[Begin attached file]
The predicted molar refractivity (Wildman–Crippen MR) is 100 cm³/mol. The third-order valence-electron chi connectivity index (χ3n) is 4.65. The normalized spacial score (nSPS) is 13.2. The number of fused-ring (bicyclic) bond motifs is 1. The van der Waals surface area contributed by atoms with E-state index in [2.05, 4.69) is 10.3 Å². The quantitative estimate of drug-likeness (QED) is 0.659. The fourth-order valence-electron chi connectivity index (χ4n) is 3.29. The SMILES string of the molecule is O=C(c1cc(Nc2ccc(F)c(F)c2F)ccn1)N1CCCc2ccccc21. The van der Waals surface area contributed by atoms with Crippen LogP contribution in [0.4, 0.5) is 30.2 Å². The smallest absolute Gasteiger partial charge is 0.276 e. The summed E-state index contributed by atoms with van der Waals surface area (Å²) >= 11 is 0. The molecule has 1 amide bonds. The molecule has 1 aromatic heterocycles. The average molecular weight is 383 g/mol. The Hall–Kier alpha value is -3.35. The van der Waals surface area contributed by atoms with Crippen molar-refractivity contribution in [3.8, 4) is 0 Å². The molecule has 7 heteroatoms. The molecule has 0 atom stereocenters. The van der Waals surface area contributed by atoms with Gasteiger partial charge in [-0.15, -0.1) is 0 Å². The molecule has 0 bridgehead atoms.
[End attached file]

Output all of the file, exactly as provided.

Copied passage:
The predicted molar refractivity (Wildman–Crippen MR) is 100 cm³/mol. The third-order valence-electron chi connectivity index (χ3n) is 4.65. The normalized spacial score (nSPS) is 13.2. The number of fused-ring (bicyclic) bond motifs is 1. The van der Waals surface area contributed by atoms with E-state index in [2.05, 4.69) is 10.3 Å². The quantitative estimate of drug-likeness (QED) is 0.659. The fourth-order valence-electron chi connectivity index (χ4n) is 3.29. The SMILES string of the molecule is O=C(c1cc(Nc2ccc(F)c(F)c2F)ccn1)N1CCCc2ccccc21. The van der Waals surface area contributed by atoms with Crippen LogP contribution in [0.4, 0.5) is 30.2 Å². The smallest absolute Gasteiger partial charge is 0.276 e. The summed E-state index contributed by atoms with van der Waals surface area (Å²) >= 11 is 0. The molecule has 1 amide bonds. The molecule has 1 aromatic heterocycles. The average molecular weight is 383 g/mol. The Hall–Kier alpha value is -3.35. The van der Waals surface area contributed by atoms with Crippen molar-refractivity contribution in [3.8, 4) is 0 Å². The molecule has 7 heteroatoms. The molecule has 0 atom stereocenters. The van der Waals surface area contributed by atoms with Gasteiger partial charge in [-0.15, -0.1) is 0 Å². The molecule has 0 bridgehead atoms.